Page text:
Supporting research and development

From our earliest days, The Lakes Free Range Egg Company has been collaborating on research and development to improve the welfare of our birds.

We participated in internationally published research conducted by the Food Animal Initiative (FAI) and commissioned by McDonald’s UK. It shows that planting more trees on ranges encourages laying hens to roam more freely, which in turn reduces the amount of feather pecking and stress levels in the flock. This exciting piece of work will encourage roll out tree planting across UK free-range flocks and greatly increase bird welfare on free-range systems.

Laying Hen Welfare Forum (LHWF) Always looking at ways to improve animal welfare, David Brass is a member of the LHWF, working on non-beak trimming protocols and advising Ministers and DEFRA. This involves regular meetings in London, European studies and briefing tours.

Revolutionising chick rearing: Innovation in animal welfare continues. We have a state of the art new rearing facility built with the aim of producing more active pullets that are less likely to feather peck, are better feathered, with improved bone strength and more mobility. Find out more about the new rearing facility by clicking here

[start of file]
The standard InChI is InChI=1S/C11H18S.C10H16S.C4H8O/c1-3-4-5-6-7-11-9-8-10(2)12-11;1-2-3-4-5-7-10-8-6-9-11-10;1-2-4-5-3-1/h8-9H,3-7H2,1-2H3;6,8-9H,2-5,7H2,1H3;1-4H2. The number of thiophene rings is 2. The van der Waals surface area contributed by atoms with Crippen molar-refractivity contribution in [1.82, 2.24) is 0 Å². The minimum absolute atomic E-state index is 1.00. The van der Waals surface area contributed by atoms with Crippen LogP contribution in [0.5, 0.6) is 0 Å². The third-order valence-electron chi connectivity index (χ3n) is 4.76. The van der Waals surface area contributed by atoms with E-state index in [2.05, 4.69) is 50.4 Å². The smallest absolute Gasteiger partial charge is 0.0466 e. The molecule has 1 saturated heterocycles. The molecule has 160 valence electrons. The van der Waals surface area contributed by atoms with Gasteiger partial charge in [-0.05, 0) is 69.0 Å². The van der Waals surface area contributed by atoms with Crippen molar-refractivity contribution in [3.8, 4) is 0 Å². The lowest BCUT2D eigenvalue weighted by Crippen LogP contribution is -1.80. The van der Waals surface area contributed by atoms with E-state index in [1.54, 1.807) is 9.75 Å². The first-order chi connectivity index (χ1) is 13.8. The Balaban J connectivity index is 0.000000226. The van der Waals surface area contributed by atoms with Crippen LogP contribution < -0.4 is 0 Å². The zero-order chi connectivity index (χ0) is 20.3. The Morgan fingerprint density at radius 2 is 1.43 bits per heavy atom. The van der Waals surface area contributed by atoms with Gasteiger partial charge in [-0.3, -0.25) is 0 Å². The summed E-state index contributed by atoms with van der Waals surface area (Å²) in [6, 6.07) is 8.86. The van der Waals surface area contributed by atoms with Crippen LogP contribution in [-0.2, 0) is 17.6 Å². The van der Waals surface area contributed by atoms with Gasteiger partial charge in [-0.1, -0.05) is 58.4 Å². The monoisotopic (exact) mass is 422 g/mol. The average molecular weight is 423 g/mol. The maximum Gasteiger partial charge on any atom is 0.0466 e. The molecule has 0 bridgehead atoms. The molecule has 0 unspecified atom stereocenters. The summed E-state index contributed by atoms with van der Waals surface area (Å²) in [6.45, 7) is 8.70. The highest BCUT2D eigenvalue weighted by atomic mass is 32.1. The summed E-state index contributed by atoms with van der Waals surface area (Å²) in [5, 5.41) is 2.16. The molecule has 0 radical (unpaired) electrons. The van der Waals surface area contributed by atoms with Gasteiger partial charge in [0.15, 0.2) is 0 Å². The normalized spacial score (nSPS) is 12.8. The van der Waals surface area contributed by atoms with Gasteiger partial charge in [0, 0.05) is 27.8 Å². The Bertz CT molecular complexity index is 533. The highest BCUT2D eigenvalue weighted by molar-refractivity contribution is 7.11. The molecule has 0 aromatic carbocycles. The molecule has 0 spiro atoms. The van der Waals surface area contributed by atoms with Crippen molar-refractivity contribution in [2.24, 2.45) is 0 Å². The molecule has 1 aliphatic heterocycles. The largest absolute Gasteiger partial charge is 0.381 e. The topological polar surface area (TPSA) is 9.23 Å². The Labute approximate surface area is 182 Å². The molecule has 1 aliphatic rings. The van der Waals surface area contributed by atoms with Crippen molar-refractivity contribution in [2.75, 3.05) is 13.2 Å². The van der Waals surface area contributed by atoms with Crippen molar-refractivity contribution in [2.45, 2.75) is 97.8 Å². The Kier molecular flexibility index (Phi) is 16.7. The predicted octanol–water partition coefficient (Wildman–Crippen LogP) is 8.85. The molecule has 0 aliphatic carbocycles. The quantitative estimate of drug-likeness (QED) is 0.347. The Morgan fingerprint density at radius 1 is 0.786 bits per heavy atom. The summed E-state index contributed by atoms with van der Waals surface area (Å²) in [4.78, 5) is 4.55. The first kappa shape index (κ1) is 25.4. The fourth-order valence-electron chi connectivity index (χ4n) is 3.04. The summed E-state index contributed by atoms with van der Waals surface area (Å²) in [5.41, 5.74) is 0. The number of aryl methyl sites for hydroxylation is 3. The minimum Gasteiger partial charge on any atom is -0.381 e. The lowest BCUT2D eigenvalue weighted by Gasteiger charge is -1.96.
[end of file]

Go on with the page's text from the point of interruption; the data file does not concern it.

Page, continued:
Woodland Trust 5 Year Extended Survey with CFEP 

The Lakes is working closely with the Woodland Trust, supporting Cumbria Farm Environment Partnership (CFEP) on a five-year ecological survey programme (ES programme) covering ranges that represent the development of tree habitats on new, intermediate and established ranges.  This is only possible because of our long-term commitment to tree planting.
Preliminary results indicate:

  • Up to 39 bird species on ranges – 6 on IUCN Red List
  • Bats recorded on all farms
  • 50% of ranges recorded Barn Owls

Preliminary results from the ES programme and annual surveys of planted ranges are very encouraging with increasing wildlife value of the planted areas:

  • Bird surveys revealed an average of 28 species present (up to 39 species in late summer). 6 of the species recorded are on the IUCN Red List (song thrush, tree sparrow, lesser redpoll, yellow hammer, linnet, starling).
  • Passive bat surveys confirmed the presence of bats on each range type. Questionnaire to all producers during the annual audits indicates bats seen flying on every planted range supplying The Lakes.
  • 50% of ranges now see Barn Owls

As well as monitoring wildlife, the project will include FIXED POINT PHOTOGRAPHY to highlight the development of the ranges.

Ranges are classified as:

  • NEW (Ranges planted less than 2 years ago)
  • INTERMEDIATE – (Ranges planted c. 4 years ago)
  • ESTABLISHED – (Ranges planted c. 8 years ago.)

The benefit of working with CFEP includes the long and rich history of working relationship CFEP Advisors have with The Lakes and their Producers. Some early years ‘before and after pictures’ already exist, e.g. Information from these surveys will be used to identify the best way forward for future range planting strategies so that they continue to benefit local flora and fauna as well as the hens.

Each of our trees will use up ½ tonne of CO2 per year when mature

David Brass with free range hens